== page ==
Collection and storage of human blood and adipose for genomic analysis of clinical samples

Authors

  • Ann K. Cashion,

    Corresponding author
    1. College of Nursing, University of Tennessee Health Science Center, 920 Madison, Suite 507 N, Memphis, TN 38163
    • College of Nursing, University of Tennessee Health Science Center, 920 Madison, Suite 507 N, Memphis, TN 38163.
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    • Professor.

  • Reba A. Umberger,

    1. College of Graduate Health Sciences, University of Tennessee Health Science Center, Memphis, TN
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    • Doctoral Candidate.

  • Shirlean B. Goodwin,

    1. W. Harry Feinstone Center for Genomic Research, University of Memphis, Memphis, TN
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    • Research Assistant Professor.

  • Thomas R. Sutter

    1. W. Harry Feinstone Center for Genomic Research, University of Memphis, Memphis, TN
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    • Professor.


  • This project was conducted by team members from The University of Tennessee Health Science Center (Deborah Gibson, Robin Bloodworth), Methodist University Hospital Transplant Institute (James Eason), and the University of Memphis W. Harry Feinstone Center for Genomic Research (Quynh Tran).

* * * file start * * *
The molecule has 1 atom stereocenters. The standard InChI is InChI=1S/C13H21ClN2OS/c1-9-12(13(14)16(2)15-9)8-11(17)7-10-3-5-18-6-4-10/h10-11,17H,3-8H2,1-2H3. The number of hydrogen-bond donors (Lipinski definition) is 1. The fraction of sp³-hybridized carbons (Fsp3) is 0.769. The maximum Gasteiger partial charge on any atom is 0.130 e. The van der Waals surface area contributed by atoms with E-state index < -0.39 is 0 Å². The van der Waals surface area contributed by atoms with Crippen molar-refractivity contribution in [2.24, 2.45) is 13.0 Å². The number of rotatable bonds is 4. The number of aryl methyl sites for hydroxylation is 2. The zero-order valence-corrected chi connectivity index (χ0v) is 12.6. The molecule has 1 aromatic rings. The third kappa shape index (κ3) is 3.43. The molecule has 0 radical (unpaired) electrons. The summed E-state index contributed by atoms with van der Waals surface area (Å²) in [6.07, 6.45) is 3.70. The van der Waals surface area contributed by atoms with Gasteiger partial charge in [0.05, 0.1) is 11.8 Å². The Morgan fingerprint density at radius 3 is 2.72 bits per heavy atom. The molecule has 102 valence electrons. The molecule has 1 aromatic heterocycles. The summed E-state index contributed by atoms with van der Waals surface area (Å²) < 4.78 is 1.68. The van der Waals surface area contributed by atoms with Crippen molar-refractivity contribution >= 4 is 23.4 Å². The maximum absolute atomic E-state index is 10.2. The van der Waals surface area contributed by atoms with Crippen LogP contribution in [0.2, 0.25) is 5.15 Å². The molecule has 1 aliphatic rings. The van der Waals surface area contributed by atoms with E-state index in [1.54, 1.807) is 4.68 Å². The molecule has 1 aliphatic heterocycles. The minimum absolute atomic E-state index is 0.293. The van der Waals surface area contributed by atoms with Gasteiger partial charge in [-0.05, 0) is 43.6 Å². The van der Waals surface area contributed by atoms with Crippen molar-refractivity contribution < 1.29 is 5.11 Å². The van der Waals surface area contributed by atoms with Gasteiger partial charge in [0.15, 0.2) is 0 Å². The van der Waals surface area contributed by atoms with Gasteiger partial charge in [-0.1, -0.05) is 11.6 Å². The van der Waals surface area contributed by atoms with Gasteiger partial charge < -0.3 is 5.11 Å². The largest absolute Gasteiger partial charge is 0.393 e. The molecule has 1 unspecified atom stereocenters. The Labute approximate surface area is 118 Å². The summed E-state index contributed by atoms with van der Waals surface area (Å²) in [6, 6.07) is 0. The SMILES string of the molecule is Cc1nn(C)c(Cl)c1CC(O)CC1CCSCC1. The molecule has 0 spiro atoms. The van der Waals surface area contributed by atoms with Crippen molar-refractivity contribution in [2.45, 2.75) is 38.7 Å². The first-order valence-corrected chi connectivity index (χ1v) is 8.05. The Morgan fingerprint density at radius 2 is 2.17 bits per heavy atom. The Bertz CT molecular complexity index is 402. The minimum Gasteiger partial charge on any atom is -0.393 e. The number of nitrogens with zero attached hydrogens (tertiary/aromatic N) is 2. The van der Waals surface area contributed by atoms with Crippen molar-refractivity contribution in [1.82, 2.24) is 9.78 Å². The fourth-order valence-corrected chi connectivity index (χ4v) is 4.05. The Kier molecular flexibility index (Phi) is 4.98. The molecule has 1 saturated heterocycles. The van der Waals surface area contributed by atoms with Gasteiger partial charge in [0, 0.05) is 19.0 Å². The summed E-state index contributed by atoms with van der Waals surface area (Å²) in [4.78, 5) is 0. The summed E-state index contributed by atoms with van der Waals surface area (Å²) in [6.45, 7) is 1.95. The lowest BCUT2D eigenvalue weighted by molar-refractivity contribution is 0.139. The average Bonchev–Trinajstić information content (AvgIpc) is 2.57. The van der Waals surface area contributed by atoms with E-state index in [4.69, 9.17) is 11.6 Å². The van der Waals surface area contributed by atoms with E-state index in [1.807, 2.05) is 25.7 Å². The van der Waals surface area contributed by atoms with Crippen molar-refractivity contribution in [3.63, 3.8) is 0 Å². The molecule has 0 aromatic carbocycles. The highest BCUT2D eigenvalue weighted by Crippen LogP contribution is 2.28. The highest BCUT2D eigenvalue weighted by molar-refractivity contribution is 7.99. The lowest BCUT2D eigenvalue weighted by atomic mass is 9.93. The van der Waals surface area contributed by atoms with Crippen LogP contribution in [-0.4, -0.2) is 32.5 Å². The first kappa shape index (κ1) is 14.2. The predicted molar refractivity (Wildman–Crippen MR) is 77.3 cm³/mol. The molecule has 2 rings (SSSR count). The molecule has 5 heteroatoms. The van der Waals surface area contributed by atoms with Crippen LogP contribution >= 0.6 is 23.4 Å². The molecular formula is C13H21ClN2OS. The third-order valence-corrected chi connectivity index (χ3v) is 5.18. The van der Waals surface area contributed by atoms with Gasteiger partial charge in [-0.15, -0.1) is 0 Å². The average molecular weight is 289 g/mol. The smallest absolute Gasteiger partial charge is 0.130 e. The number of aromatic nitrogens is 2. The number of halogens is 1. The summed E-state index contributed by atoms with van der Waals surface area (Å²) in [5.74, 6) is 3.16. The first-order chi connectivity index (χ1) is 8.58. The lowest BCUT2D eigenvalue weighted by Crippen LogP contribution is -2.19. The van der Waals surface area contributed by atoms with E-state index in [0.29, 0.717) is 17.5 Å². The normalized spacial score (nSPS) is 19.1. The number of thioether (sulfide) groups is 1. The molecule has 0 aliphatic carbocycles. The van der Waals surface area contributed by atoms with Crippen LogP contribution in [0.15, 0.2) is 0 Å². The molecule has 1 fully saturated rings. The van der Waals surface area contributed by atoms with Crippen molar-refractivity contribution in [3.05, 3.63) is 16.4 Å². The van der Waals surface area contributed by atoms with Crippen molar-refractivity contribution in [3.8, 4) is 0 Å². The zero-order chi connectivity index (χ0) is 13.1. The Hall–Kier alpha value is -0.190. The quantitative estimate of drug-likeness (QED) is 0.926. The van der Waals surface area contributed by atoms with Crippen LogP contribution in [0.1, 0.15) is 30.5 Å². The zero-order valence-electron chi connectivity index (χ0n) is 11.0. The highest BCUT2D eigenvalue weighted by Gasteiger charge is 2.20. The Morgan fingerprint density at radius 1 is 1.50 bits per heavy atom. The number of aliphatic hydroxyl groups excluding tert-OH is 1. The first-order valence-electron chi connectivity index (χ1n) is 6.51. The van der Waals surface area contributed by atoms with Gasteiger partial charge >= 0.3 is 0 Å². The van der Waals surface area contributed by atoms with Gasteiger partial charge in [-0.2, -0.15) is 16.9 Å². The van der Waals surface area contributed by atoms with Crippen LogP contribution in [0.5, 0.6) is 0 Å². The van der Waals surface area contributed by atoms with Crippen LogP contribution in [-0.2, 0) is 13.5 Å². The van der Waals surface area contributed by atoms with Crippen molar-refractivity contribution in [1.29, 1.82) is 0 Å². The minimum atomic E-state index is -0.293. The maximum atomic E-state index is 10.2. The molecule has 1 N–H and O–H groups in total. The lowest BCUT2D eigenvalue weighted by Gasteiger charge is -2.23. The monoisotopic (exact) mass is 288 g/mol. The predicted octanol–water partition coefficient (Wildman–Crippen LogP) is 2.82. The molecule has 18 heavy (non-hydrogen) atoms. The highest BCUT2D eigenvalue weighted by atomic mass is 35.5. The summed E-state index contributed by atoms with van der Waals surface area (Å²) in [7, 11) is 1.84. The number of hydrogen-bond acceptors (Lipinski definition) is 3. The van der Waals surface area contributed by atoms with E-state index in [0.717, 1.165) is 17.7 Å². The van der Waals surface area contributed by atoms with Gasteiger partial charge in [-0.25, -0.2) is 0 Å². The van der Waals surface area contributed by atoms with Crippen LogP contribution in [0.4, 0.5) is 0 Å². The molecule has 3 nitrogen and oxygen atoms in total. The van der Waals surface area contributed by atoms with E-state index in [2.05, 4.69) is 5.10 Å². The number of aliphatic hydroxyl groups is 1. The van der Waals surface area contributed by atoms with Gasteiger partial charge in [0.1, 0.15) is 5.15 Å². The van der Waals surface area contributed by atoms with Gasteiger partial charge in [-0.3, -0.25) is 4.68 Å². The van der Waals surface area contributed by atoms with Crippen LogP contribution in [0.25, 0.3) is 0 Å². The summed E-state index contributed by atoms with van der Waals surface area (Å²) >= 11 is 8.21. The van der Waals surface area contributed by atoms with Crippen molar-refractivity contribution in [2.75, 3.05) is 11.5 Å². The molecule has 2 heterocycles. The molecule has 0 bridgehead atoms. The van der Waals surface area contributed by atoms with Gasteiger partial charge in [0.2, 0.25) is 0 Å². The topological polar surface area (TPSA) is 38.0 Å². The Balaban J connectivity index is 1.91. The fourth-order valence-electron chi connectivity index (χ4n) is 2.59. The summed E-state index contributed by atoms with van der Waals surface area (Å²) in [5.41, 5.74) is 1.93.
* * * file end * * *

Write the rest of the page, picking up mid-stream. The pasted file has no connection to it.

• Parts of this manuscript have been presented at the International Society for Nurses in Genetics annual meeting.

Abstract

In this methods article, we describe collection and storage of clinically acquired blood and adipose samples for transcript analysis in an ongoing study exploring obesity in renal transplant recipients. Total ribonucleic acid (RNA) was isolated from whole blood using the LeukoLOCK™ Total RNA Isolation System (n = 4), and comparisons between fresh and frozen samples were made. Abdominal subcutaneous adipose samples (n = 4) were obtained during kidney transplantation, flash frozen, and stored at −80°C. Adipose RNA was extracted using either the STAT-60 method modified for lipids or Trizol plus RNeasy extraction. Affymetrix HG-U133 plus 2.0 arrays and Affymetrix Human Gene 1.0 ST arrays were used for both blood and adipose transcriptome analysis. Purity, quality, and quantity of RNA were high with comparable results using both array platforms. © 2011 Wiley Periodicals, Inc. Res Nurs Health 34:408–418, 2011

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